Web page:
Bringing it all together, engaging customers in these new channels–enabling them to earn rewards for their brand advocacy–allows loyalty marketers to modernize their programs and focus on the operational, topline value loyal customers bring to the business. By taking a social engagement approach to loyalty marketing, with an emphasis on providing utility and a fair value exchange, brands are able to drive social actions that not only engage customers but also create social proof, earned media, and word-of-mouth that simultaneously serves to grow new customer acquisition.

Moreover, research from brands that have added social media components to their loyalty programs have found that socially connected members buy twice as frequently as non-connected members. And one hotelier with such a program found that its connected members, in a given year, spent 75% more than the average member. They also had 2X more purchases than the average member in the same time period. Companies that track engagement loyalty find that the ROI is just as attributable as with “spend and get” programs.

Leave Liability Behind
Traditionally, brands have approached the loyalty equation with points, but research featured in the International Journal of Hospitality Management found that “providing social rewards [e.g., a member-exclusive personal lounge, health club, concierge services, and invitations to special events] increases customers’ emotional attachment and effective commitment to a company, and hence they are more likely to behave in ways that are beneficial to it.” This insight is important as brands look to create a value exchange that converts in social media.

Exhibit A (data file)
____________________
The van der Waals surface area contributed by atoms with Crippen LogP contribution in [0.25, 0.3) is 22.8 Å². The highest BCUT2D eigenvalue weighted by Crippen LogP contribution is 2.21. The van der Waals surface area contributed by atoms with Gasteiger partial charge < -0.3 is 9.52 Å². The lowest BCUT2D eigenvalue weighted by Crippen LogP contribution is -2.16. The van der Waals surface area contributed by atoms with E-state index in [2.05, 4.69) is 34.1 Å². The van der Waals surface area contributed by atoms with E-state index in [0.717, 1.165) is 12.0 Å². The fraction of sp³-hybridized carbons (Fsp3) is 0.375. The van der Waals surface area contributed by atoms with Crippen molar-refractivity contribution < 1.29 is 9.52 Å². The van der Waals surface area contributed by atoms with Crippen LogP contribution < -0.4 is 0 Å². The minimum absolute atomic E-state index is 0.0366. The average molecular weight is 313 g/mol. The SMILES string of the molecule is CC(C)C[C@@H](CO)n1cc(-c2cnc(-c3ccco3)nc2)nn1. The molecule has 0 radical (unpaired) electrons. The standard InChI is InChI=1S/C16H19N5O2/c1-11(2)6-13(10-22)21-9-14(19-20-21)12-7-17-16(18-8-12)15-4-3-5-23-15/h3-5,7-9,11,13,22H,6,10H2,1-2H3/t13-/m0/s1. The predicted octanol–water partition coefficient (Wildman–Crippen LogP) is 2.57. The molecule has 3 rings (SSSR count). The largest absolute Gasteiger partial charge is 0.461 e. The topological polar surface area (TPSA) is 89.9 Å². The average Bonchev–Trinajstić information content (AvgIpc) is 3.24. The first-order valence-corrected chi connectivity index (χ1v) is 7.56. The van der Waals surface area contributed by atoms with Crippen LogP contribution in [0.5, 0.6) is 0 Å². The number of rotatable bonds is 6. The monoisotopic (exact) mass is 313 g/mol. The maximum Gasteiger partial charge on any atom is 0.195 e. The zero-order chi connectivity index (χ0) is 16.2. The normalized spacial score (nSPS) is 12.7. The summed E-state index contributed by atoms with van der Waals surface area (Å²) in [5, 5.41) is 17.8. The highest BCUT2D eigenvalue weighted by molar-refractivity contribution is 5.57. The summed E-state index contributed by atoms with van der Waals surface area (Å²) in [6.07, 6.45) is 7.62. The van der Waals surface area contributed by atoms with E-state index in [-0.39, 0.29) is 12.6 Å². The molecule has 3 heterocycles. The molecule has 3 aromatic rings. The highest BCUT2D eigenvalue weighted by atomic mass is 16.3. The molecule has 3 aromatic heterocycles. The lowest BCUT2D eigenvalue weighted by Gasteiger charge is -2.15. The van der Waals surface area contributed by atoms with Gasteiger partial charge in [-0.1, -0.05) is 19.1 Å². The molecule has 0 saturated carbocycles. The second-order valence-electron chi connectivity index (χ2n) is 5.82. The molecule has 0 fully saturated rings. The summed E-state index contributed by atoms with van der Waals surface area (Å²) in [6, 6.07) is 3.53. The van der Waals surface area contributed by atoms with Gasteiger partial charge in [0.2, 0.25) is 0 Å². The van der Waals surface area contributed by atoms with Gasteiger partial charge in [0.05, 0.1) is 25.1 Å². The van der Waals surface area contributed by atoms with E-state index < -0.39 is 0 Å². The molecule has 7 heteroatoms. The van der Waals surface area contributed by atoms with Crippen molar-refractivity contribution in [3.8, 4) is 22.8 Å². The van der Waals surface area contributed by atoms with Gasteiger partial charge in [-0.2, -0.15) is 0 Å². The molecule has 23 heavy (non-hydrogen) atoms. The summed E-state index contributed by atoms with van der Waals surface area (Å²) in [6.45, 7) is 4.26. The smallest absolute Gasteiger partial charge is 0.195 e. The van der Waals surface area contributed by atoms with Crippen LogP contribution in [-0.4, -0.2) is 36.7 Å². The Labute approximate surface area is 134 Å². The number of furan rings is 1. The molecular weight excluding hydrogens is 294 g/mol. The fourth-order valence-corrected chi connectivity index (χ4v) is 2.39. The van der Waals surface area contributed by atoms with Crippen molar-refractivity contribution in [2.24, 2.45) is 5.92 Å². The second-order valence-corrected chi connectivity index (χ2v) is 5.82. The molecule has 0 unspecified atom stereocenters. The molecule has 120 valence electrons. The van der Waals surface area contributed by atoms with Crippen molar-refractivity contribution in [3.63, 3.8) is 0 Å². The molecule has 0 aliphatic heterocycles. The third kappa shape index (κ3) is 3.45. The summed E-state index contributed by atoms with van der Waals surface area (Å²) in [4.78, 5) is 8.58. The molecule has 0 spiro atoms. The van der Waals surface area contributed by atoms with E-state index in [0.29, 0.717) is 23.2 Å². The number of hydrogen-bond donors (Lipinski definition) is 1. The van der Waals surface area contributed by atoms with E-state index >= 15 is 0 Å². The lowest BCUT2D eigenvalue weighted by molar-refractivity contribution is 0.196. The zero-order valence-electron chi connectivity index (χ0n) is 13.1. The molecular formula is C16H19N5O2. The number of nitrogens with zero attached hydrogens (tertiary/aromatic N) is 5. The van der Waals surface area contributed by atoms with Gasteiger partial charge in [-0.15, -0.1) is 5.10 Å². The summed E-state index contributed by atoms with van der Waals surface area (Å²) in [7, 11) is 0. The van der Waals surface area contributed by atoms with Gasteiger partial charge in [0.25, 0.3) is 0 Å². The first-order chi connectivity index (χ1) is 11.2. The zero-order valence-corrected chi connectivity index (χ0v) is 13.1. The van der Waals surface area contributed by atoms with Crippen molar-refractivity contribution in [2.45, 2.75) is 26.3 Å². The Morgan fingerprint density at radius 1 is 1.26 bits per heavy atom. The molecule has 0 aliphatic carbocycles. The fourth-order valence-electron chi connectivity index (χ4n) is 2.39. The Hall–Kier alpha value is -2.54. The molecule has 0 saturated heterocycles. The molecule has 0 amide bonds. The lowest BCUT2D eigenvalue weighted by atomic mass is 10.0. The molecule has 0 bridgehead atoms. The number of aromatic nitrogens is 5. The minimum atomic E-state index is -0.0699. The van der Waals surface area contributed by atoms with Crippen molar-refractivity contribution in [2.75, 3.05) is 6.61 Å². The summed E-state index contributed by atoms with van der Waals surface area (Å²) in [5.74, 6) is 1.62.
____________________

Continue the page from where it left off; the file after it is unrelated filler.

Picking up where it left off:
Successful ideas for creating value in exchange for social participation and loyalty include invitations to social VIP only events, free upgrades or sneak peeks, unique or exclusive content, and the opportunity to engage with a brand celebrity — none of which result in liabilities you need to report to finance. For example, a leading sports retailer found that its members who were socially engaged spent on average $40 more per year. Multiply that by total connected members and it’s easy to see how the old accounting of points and liability must be modernized to reflect the new math of social engagement ROI.

At the end of the day, customers want to engage and interact with their favorite brands — and they want to be rewarded for it as they recognize the value of their time and their voice. Simultaneously, customers at organizations who have connected social media to their loyalty program are more engaged, participate and spend more with the brand, positively impacting the topline.

1 COMMENT

  1. Hi Chris – thanks for posting this. Much to consider here!

    That loyalty programs create goodwill with customers and build value in the relationships has been a subject of rigorous debate. I don’t question that loyalty programs have the capability of producing those outcomes, but they are far from certain.

    I have struggled to grasp the meaning of ‘loyalty’ in the consumer context. The two words – customer and loyalty still strike me as an odd juxtaposition. In an article that I wrote, The Difference between Loyalty and Habit, and Why It Matters, http://customerthink.com/the-difference-between-loyalty-and-habit-and-why-it-matters/ I found that I had to distinguish between “true loyalty” and “contrived loyalty,” which really isn’t loyalty at all.